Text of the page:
Being Hopeful in Today’s World

January 2016


I belong to a spiritual group that meets monthly at different members’ homes and focuses on a different theme each time. Our host this month suggested the following:

In this period of challenging contradictions abroad and at home, please come and share your thoughts about “what sustains your hope.” What spiritual truths give you hope.

What gives me hope is the growing awareness that all life is connected or, to be even more exact, all life is more than merely connected – we are all one. As more and more people come to this realization there will be less willingness to treat one another as separate. People will realize that the idea that we are separate from one another is a myth. The more we insist on having conversations that separate us from one other, the more harm we are doing to one another. Indian-born mystic and Theosophist Jiddu Krishnamurti stated it this way:

Jiddu Krishnamurti

Jiddu Krishnamurti (1895-1986)

When you call yourself an Indian or a Muslim or a Christian or a European, or anything else, you are being violent. Do you see why it is violent? Because you are separating yourself from the rest of mankind. When you separate yourself by belief, by nationality, by tradition, it breeds violence. So a man who is seeking to understand violence does not belong to any country, to any religion, to any political party or partial system; he is concerned with the total understanding of mankind.


Separation breeds violence. Whether you call yourself a Democrat or a Republican, right or left, a Muslim or a Christian, an American or some other nationality, you are being violent. So not only is our separation a false reality – a lie – it breeds violence to boot. And the words need not be harsh for the violence to occur.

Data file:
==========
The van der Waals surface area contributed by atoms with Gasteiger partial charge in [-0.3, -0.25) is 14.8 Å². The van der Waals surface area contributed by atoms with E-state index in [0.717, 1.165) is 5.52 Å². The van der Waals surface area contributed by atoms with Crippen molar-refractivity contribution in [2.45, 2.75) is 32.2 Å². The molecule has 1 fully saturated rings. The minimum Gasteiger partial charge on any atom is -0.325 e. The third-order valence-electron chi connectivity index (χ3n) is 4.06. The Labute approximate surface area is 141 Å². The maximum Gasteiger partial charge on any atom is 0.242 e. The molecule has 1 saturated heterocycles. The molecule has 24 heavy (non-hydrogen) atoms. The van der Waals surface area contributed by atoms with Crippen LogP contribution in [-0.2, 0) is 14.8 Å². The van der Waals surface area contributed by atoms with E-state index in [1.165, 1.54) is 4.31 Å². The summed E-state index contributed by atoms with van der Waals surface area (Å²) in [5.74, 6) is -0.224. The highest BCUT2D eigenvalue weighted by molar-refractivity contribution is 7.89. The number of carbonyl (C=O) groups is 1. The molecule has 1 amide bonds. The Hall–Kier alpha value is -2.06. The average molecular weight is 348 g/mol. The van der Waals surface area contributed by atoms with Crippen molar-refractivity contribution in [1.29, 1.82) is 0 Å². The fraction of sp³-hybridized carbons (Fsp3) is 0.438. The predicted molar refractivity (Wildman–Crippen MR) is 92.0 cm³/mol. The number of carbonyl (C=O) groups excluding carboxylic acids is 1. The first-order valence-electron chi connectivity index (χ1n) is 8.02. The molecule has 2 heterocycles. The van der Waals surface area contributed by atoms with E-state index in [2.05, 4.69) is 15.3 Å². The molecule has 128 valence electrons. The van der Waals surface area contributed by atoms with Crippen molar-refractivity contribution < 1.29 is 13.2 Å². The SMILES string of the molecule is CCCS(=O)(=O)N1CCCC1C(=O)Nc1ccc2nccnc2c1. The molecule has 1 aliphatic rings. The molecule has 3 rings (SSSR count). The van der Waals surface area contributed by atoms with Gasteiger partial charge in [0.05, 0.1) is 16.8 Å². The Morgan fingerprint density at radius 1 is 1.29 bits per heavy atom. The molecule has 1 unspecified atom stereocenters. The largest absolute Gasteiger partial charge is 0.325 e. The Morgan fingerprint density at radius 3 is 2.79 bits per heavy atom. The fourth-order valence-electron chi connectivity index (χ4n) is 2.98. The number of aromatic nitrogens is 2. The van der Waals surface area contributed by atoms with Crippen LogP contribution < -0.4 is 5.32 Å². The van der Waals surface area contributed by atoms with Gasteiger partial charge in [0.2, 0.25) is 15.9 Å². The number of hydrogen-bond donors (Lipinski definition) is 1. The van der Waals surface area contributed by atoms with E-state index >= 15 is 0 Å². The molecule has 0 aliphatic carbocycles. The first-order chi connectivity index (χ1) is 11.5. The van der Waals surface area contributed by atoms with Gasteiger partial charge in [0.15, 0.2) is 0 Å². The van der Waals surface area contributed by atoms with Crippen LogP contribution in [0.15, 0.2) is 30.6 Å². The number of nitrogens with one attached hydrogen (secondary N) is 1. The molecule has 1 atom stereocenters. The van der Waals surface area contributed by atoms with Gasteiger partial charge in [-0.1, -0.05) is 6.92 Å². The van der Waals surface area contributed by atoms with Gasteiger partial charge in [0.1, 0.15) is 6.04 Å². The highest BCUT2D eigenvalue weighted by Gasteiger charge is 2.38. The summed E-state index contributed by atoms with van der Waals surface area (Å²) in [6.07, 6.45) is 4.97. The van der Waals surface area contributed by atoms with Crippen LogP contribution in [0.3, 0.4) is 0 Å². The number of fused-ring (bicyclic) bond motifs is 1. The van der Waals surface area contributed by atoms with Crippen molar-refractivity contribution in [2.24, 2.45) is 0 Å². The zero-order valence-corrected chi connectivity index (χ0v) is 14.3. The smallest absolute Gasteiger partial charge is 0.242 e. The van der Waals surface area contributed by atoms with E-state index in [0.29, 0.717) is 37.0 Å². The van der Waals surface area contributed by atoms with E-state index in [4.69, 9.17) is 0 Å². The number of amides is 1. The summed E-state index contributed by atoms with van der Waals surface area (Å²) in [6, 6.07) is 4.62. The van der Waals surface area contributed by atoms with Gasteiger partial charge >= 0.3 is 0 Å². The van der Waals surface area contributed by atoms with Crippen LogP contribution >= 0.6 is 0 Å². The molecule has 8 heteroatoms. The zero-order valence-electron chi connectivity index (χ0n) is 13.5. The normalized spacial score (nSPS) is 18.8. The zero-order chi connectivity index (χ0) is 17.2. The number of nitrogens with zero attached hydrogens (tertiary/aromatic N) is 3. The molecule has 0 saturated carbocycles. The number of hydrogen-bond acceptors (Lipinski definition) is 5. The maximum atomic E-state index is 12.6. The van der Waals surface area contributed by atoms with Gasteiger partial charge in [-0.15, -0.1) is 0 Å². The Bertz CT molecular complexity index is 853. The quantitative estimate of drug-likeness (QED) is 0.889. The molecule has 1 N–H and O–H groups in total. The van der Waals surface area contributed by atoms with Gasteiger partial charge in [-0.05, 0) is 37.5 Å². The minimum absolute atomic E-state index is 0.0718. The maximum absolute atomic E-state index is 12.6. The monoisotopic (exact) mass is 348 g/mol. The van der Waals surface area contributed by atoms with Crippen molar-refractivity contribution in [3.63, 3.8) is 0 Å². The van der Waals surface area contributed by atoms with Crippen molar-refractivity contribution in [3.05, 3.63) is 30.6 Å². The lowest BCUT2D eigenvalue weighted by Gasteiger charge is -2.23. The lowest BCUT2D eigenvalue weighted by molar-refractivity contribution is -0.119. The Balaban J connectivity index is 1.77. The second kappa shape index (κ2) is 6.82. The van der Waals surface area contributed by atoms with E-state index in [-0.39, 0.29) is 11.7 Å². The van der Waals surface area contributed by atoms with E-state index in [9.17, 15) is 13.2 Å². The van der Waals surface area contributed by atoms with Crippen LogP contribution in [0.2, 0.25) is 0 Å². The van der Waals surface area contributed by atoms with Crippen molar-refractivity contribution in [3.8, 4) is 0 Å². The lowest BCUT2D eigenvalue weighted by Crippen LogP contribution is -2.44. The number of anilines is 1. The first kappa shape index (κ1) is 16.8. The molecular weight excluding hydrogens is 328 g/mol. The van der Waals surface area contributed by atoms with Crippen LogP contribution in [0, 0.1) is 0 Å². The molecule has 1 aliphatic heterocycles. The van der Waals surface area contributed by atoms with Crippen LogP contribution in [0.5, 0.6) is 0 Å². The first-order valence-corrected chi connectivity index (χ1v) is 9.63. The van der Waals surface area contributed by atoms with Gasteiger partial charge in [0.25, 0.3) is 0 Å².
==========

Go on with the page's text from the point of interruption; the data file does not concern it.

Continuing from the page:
I am frequently asked if I am optimistic about the future and I usually respond by saying that while the large conspicuous systems are all failing or in some stage of collapse, individual consciousness seems to be on the rise. While the larger systems failures make the headlines, the collective rise in individual consciousness gets less attention. When the latter starts making headlines and people become more mindful and more conscious, they will create more functional social systems. I find this hopeful although there will be some tumultuous times we’ll go through as those systems we have depended upon for so long crumble and people adapt to the newer ones.

The faster people adapt to the new systems and let go of the outmoded ones, the less chaos there will be. But there will be chaos, that’s for sure. Many say it has already started. I suppose it depends on your level of comfort in today’s world. Those who are feeling the effects of the crumbling systems are far more uncomfortable than those who seem oblivious or removed from such chaos. It is far easier to ignore climate change, racism, terrorism, sexism, health crises and all the other challenges when one is not as susceptible or vulnerable as those being immediately affected.

When you see that we are all one, then parts of us are more aware of the chaos than other parts of us. None of us can escape the chaos completely any more than our feet can be freezing while heat causes sweat to drip from our brow. On some level, we all feel the fear of chaos and the pain of suffering half way around the world even if we are incredibly comfortable in our immediate environs. We may have learned how to ignore or deny these feelings but when we experience our oneness – the unifying field of the “we-space” – we can no longer deny our experience.

Despite the pending chaos I am hopeful. For beyond the chaos that comes with large scale change lies a better world, a better future.

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John Renesch

John is a seasoned businessman-turned-futurist who has published 14 books and hundreds of articles on social and organizational transformation.

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